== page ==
Less than two weeks ago, President Donald Trump came up with a name for congressional Republicans who wouldn’t support higher age limits for any gun purchases: cowards. Now, he’s entirely backed away from that position. This is more or less par for the course for Trump, although it’s a particularly stark example of how he undercuts his own allies.
Does that kind of behavior harm him?
It’s true that congressional Republicans have treated him pretty well. There’s a serious Senate Intelligence Committee investigation of the Russia scandal, but House Republicans have spent more energy with weak and distracting attacks on the FBI and others who dare to hold Trump accountable. Neither Republican-led chamber has done anything at all about the various conflicts of interest and other personal scandals.
On the other hand, it’s hard to identify anything that Trump has actually convinced congressional Republicans to do. He gets his way when he does things that they like, such as nominating judges that any Republican president would have chosen, or when he supports lower taxes, especially for high earners. When he wants them to do something they don’t want to do — parts of his federal budget proposal or infrastructure plan — they mostly ignore him. He wasn’t able to win over Republican opponents on his preferred approaches on immigration and health care reform.
They certainly haven’t hesitated to blast him over the steel and aluminum tariffs, although as my View colleague Ramesh Ponnuru points out, they’re unlikely to actually go so far as to actually legislate against it. In general, Republicans in Congress prefer to express their opposition to the Trump administration by delivering strongly-worded speeches, not forming legislative coalitions with Democrats.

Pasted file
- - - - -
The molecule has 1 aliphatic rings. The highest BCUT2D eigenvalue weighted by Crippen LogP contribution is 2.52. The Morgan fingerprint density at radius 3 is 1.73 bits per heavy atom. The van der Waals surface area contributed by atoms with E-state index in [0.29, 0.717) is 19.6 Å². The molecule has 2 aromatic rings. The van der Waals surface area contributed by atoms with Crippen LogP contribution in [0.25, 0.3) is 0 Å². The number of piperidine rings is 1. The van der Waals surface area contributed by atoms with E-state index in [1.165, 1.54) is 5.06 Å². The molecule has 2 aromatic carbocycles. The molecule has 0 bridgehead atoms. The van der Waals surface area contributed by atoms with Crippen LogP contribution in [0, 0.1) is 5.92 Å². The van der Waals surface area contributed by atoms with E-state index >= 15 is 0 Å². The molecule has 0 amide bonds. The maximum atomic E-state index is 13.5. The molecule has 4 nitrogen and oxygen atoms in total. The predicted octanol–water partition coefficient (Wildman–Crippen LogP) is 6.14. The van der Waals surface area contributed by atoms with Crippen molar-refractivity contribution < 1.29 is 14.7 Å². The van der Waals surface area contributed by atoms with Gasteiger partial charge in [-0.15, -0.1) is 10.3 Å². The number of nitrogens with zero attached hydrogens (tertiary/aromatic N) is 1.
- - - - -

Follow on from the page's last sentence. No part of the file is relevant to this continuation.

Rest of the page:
It’s harder to interpret that kind of toothless opposition. Are Republicans afraid of the president and his supporters? Do his Republican opponents believe it’s in their self-interest to avoid losing fights inside their own party? After all, Trump is giving most Republicans in Congress most of what they want.
On Trump’s side, it’s impossible to know if he’s really cared about any of the proposals that Congress has rejected or ignored. Perhaps none of them. It seems clear that he cares about investigations into himself and his family. My guess is that congressional Republicans are increasingly fed up with him. Perhaps the current situation is a stable equilibrium, but these things have a way of coming back to bite presidents. Lyndon Johnson bullied Democrats in Congress for years (both in Senate and in the presidency), and for a long time that looked like legislative skill. Suddenly, he found fewer allies than he thought he had in 1967 and 1968. Richard Nixon trampled on Congress, including members from his own party. When Watergate broke, most Republicans in Congress stuck with him on the surface while key members and leaders cooperated with investigations. Eventually, all of them deserted him. Perhaps with Trump it will be different, but I wouldn’t bet on it.
Jonathan Bernstein is a Bloomberg View columnist. He taught political science at the University of Texas at San Antonio and DePauw University and wrote A Plain Blog About Politics.